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‘We Said We Wouldn’t Look Back’: Utopia and the backward glance in Dorothy Reynolds and Julian Slade’s Salad Days

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The 1954 British musical Salad Days has been almost completely neglected by academics, partly, it seems because it is assumed to be light, frothy nonsense with no real significance. Its neglect is particularly noteworthy considering Salad Days’ huge popularity in its own time. But this musical is far from conservative; the protagonists are a young graduate couple, who try to circumvent the restrictions of the grim world of the diegetic narrative and more specifically the gendered and classed roles expected of them. This article revisits Salad Days, reading it as a utopian text and in doing so repositions the show as an articulation of utopian desire for the ‘not-yet’ of a more liberated future. Although, the novel has been the traditional home of utopia, musical theatre is considered here to contain forms that can circumvent the regulations of prose fiction. The abstract and non-representational nature of music and performance makes them effective modes for articulating utopian desire. Salad Days uses both utopian and nostalgic sensibilities, and this article explores ways in which the utopian modes challenge ideological boundaries, and the backward glance signifies mourning for lost opportunities.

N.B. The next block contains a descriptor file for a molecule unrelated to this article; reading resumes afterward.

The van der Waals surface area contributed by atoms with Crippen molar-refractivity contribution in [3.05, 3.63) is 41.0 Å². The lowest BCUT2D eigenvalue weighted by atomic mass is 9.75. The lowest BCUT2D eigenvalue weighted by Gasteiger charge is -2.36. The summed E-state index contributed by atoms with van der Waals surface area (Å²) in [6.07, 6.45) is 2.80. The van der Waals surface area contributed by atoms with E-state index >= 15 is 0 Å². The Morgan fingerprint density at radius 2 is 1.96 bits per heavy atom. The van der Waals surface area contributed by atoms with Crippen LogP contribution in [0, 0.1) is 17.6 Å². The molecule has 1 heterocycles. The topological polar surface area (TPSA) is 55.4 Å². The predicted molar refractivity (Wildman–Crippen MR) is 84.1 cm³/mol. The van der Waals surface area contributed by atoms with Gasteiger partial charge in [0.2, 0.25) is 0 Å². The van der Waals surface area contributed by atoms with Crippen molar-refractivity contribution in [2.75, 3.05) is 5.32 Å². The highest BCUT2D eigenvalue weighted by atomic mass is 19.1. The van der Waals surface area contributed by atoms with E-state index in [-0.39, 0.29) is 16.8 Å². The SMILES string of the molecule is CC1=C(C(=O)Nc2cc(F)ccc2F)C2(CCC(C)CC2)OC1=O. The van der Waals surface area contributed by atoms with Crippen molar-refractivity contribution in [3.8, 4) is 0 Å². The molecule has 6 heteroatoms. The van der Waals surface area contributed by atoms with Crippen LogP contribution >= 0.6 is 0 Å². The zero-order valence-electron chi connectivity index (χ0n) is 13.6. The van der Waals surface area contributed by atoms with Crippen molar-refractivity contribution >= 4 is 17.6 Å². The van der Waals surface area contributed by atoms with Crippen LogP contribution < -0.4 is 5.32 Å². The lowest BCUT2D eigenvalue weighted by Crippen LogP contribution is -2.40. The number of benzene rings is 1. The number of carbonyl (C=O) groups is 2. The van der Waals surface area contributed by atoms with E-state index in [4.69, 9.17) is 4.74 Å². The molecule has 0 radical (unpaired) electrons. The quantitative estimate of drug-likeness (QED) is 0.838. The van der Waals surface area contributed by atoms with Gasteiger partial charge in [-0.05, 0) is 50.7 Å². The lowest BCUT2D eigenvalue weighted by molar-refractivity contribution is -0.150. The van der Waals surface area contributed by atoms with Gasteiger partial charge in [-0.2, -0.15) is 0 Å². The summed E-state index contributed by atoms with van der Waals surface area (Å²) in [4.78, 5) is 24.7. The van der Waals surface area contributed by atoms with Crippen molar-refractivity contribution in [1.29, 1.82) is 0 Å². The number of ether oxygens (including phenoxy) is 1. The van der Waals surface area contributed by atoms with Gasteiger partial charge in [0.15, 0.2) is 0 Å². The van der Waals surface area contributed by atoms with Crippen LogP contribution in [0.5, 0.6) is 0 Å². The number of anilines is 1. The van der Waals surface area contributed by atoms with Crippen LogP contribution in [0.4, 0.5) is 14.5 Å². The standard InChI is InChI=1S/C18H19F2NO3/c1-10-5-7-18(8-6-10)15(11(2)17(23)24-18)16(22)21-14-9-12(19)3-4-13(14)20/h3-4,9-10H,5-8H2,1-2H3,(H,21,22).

Keywords: Salad Days; backward glance; musical theatre; nostalgia; nostalgic theatre; utopia; utopian theatre; utopianism

Document Type: Research Article


Affiliations: University of Lincoln

Publication date: 2011-08-18

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  • Studies in Musical Theatre is a refereed journal which considers areas of live performance that use vocal and instrumental music in conjunction with theatrical performance as a principal part of their expressive language.
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